Ron DeSantis invokes Martin Luther King Jr in ‘Stop Woke Act’ proposal against critical race theory

Republican officials selectively pull from civil rights leader’s words as they condemn what they perceive as an ahistorical attack in Americans schools

Alex Woodward
New York
Thursday 16 December 2021 06:44
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Ron DeSantis invokes MLK Jr with ‘Stop Woke Act’ proposal

Republican officials have repeatedly appropriated quotes attributed to Martin Luther King Jr to defend their opposition to “critical race theory” without mentioning his activism and honest discussions about race and inequality.

As he proposed his “Stop the Wrongs to Our Kids and Employees Act”, or “Stop WOKE Act”, Florida Governor Ron DeSantis once again invoked the late civil rights leader’s 1963 speech during the March on Washington.

“You think about what MLK stood for,” Mr DeSantis said on 15 December. “He said he didn’t want people judged on the colour of their skin, but on the content of their character. You listen to some of these people nowadays, they don’t talk about that.”

Earlier this year, he claimed that the framework to address the legacies of slavery and racism in the US is “basically teaching kids to hate our country and to hate each other based on race.”

“It puts race as the most important thing,” he said. “I want content of character to be the most important thing.”

Republican officials from Donald Trump to House Republican leader Kevin McCarthy have also selectively pulled from Dr King’s words as they condemn what they perceive as an ahistorical attack in Americans schools.

In his remarks, Dr King said: “I have a dream that my four little children will one day live in a nation where they will not be judged by the color of their skin but by the content of their character.”

“Critical race theory” – largely restricted to higher education and legal circles to discuss race as a social concept – has emerged as a catch-all phrase to condemn lessons as well as books on racism and gender, as well as diversity training and equity initiatives.

Earlier this year, Florida’s state Board of Education banned “critical race theory” from public school classroom to shield students from teachings that “distort historical events.”

The governor’s new proposal, which he will present to state lawmakers next year, would give parents “private right of action” to sue if they believe their children are taught critical race theory.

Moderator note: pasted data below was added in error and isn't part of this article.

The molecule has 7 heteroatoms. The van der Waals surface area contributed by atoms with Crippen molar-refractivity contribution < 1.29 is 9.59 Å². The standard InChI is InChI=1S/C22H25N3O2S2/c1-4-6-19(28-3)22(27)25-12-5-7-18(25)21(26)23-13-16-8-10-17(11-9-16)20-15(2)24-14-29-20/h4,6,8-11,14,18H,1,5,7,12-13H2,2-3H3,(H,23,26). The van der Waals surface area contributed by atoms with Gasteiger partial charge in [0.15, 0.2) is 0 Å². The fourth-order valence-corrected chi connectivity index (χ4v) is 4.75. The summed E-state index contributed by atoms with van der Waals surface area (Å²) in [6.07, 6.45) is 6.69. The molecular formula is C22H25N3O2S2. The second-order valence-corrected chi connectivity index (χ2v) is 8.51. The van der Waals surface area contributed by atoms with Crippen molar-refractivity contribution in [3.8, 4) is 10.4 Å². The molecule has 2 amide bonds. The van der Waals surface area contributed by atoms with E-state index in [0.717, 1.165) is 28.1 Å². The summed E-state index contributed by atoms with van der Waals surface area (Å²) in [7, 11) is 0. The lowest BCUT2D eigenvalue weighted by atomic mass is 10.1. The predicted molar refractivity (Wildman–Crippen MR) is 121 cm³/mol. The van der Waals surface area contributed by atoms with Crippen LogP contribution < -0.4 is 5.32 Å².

It also would also apply to the workplace, according to the governor’s office.

A law in Oklahoma, which was the first state to pass such a law, bars any teachings that cast anyone as “inherently racist, sexist or oppressive, whether consciously or unconsciously” or make them feel “discomfort, guilt, anguish or any other form of psychological distress” because of their race or sex.

At least eight states have passed similar laws this year, and lawmakers in more than half of all US states proposed related legislation.

Though the laws do not directly reference the theory, they follow right-wing media attention and criticism of concepts like The 1619 Project, as well as a coordinated campaign from conservative activists aided by dozens of newly formed local and national groups, conservative think tanks, law firms and GOP lawmakers to raise the issue at school board meetings.

Dr King’s family have repeatedly rebuked Republicans’ misuse of his words.

“The word ‘woke’ has been repurposed to deter the very work that people focused on awareness about injustice and on the urgent need to eradicate injustice were centering the word to accomplish,” his youngest daughter Bernice King said on Wednesday.

“Many will distort a positive narrative so that white supremacy can persist,” she said.

In his “Letter from a Birmingham Jail”, written four months before the March on Washington, Dr King responded to “A Call for Unity” from a group of white clergymen’s reaction to the civil rights movement.

He asserted an imperative to collect facts “to determine whether injustices exist” as he named them, from police brutality and wealth inequality to antidemocratic threats to voting rights. The letter also famously rebuts “unjust laws” as well as white moderates with a “shallow understanding” of injustice.

“One day the South will recognise its real heroes,” he wrote.

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